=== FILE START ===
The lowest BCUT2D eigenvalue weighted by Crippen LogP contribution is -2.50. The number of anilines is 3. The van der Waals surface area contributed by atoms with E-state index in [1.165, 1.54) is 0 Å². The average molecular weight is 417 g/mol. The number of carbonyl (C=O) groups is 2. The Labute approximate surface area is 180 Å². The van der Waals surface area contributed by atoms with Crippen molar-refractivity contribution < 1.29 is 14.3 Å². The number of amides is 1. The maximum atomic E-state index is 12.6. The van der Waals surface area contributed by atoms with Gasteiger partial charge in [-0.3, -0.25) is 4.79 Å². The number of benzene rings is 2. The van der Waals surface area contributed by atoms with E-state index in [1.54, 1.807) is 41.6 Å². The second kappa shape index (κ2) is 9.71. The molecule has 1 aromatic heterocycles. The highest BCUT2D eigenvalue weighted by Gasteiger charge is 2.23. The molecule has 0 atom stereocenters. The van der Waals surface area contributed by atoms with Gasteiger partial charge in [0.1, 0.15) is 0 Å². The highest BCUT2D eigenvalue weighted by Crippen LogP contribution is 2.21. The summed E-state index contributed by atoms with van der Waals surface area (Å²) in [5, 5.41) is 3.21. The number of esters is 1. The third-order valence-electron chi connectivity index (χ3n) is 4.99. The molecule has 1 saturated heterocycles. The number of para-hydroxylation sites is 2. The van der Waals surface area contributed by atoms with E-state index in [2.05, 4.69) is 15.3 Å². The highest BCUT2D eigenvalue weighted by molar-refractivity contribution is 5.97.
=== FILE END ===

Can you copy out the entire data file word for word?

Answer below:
The lowest BCUT2D eigenvalue weighted by Crippen LogP contribution is -2.50. The number of anilines is 3. The van der Waals surface area contributed by atoms with E-state index in [1.165, 1.54) is 0 Å². The average molecular weight is 417 g/mol. The number of carbonyl (C=O) groups is 2. The Labute approximate surface area is 180 Å². The van der Waals surface area contributed by atoms with Crippen molar-refractivity contribution < 1.29 is 14.3 Å². The number of amides is 1. The maximum atomic E-state index is 12.6. The van der Waals surface area contributed by atoms with Gasteiger partial charge in [-0.3, -0.25) is 4.79 Å². The number of benzene rings is 2. The van der Waals surface area contributed by atoms with E-state index in [1.54, 1.807) is 41.6 Å². The second kappa shape index (κ2) is 9.71. The molecule has 1 aromatic heterocycles. The highest BCUT2D eigenvalue weighted by Gasteiger charge is 2.23. The molecule has 0 atom stereocenters. The van der Waals surface area contributed by atoms with Gasteiger partial charge in [0.1, 0.15) is 0 Å². The highest BCUT2D eigenvalue weighted by Crippen LogP contribution is 2.21. The summed E-state index contributed by atoms with van der Waals surface area (Å²) in [5, 5.41) is 3.21. The number of esters is 1. The third-order valence-electron chi connectivity index (χ3n) is 4.99. The molecule has 1 saturated heterocycles. The number of para-hydroxylation sites is 2. The van der Waals surface area contributed by atoms with E-state index in [2.05, 4.69) is 15.3 Å². The highest BCUT2D eigenvalue weighted by molar-refractivity contribution is 5.97.